Nicanor Parra, in memoriam (1914-2018)


Nicanor ParraHoy es un día azul primavera
Creo que moriré de poesía,
De esa famosa joven melancólica
No recuerdo ni el nombre que tenía.
Sólo sé que pasó por este mundo
Como una paloma fugitiva:
La olvidé sin quererlo, lentamente,
Como todas las cosas de la vida.

On 23 January the death of one of the legends of Latin American literature was announced: Nicanor Parra (1914-2018, Chile), poet, physicist, mathematician and academic. Over the course of his life he received countless acknowledgements for his literary work, including the Cervantes Prize 2011, in addition to having been nominated for the Nobel Prize for literature on several occasions.

Among his vast oeuvre is the book Poemas y antipoemas (Poems and anti-poems), a result of his studies at the University of Oxford, the timely reading of the works of Shakespeare and Newton; a work that changed the course of Latin American literature and laid the foundation for what he called ‘anti-poetry’.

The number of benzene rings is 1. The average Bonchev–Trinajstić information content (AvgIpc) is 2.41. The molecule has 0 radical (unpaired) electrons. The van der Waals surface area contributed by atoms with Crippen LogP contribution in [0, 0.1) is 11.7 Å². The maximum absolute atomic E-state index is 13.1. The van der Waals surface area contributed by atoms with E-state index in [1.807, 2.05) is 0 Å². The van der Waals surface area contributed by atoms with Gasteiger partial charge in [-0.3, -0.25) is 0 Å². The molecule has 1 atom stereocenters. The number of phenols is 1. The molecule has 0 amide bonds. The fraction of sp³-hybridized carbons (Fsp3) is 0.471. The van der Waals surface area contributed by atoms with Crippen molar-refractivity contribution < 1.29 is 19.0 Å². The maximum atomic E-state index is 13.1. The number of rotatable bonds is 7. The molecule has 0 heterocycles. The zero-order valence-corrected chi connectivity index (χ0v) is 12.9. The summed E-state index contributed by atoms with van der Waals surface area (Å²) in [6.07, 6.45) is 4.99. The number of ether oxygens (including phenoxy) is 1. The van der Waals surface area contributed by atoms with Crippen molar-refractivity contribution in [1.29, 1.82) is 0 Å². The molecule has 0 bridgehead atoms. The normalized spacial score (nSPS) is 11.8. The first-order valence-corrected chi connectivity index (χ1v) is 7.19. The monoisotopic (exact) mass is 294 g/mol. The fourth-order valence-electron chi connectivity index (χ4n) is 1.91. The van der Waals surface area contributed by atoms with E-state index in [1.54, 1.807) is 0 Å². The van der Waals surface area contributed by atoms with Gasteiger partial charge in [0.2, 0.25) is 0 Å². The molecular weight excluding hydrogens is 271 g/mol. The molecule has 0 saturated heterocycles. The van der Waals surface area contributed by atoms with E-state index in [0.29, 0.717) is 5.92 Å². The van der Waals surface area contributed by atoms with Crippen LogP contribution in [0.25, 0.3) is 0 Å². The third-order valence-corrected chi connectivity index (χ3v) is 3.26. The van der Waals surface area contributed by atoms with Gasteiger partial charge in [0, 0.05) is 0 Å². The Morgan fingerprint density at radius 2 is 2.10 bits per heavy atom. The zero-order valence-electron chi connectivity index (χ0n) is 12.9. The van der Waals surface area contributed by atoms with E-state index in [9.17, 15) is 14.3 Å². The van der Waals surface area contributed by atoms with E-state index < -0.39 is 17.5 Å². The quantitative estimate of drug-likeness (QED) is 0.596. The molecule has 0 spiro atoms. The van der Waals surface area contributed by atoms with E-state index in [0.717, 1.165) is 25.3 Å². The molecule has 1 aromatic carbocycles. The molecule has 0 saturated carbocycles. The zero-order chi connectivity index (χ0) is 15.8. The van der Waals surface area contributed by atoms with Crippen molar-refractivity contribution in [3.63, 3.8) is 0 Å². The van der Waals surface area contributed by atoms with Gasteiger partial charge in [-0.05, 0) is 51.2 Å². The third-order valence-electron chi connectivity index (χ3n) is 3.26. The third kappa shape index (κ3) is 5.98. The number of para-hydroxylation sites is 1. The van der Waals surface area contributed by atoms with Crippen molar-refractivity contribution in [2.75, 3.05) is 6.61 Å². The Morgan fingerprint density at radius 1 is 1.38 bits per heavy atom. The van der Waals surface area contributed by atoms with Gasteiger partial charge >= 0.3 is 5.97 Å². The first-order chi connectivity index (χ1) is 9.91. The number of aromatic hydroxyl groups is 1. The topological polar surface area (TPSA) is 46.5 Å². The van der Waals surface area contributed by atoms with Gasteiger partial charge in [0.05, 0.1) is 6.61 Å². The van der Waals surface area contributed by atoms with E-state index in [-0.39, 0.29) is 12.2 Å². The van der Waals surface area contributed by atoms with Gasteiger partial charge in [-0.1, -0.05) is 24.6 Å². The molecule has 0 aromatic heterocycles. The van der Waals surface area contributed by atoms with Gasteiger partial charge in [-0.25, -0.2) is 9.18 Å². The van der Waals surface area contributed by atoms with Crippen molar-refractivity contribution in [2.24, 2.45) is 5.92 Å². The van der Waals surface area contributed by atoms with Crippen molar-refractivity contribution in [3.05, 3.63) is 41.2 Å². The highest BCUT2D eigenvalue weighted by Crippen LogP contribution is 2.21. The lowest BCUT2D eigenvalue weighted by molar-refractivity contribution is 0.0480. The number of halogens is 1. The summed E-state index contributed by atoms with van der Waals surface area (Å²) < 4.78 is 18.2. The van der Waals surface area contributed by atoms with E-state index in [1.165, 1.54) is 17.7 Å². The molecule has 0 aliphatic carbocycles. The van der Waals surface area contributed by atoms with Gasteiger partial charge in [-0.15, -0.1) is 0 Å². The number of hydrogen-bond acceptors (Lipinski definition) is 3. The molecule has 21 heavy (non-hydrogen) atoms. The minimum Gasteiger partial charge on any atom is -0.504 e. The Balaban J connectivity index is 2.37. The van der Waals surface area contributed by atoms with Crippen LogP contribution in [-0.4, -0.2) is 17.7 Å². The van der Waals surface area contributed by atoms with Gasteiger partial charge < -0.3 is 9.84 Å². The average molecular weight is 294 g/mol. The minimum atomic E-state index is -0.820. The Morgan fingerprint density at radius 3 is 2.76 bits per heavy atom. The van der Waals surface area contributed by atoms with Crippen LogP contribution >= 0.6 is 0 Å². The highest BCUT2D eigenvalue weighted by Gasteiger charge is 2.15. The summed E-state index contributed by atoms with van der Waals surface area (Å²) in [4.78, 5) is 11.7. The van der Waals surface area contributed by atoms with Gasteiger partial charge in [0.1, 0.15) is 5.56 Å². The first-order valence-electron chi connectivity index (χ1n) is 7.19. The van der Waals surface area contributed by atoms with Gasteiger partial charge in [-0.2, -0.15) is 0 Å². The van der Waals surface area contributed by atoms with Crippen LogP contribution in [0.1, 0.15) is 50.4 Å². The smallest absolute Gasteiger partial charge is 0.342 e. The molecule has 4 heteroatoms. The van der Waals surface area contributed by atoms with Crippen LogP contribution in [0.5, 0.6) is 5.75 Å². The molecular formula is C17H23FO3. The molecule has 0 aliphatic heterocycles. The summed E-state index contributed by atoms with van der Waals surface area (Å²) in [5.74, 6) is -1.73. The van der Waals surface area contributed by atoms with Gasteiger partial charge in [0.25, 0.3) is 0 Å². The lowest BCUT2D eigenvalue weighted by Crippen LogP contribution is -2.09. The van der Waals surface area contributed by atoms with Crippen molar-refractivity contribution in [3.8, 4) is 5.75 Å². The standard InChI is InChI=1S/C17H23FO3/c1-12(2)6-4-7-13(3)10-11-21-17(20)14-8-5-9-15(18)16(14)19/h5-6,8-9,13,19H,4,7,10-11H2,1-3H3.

The literary critic Harold Bloom once said, “Parra returns us to an individuality concerned about itself and others (…) Parra is, unquestionably, one of the best poets of the West.”

Read his full biography and bibliography here.

In 1966, during the presidency of Arthur Millar, Nicanor Parra attended PEN International Congress in New York, where he spoke on a panel discussing the role of the writer in Latin America with Pablo Neruda, Mario Vargas Llosa, Victoria Ocampo, Haroldo de Campos and Marco Antonio Montes de Oca. This event was crucial for the United States to welcome the Latin-American in full expansion at the time.

In the following link you can access one of Nicanor Parra’s public lectures, along with those of other writers, given at PEN’s Congress.

Nicanor Parra was a crucial voice the revitalization of PEN Chile in 2014, supporting PEN President John Ralston Saul and Antonio Skármeta in their joint effort to rebuild a meaningful and very vocal PEN centre in Chile.

For PEN International, the death of Nicanor Parra is a great loss to global literature.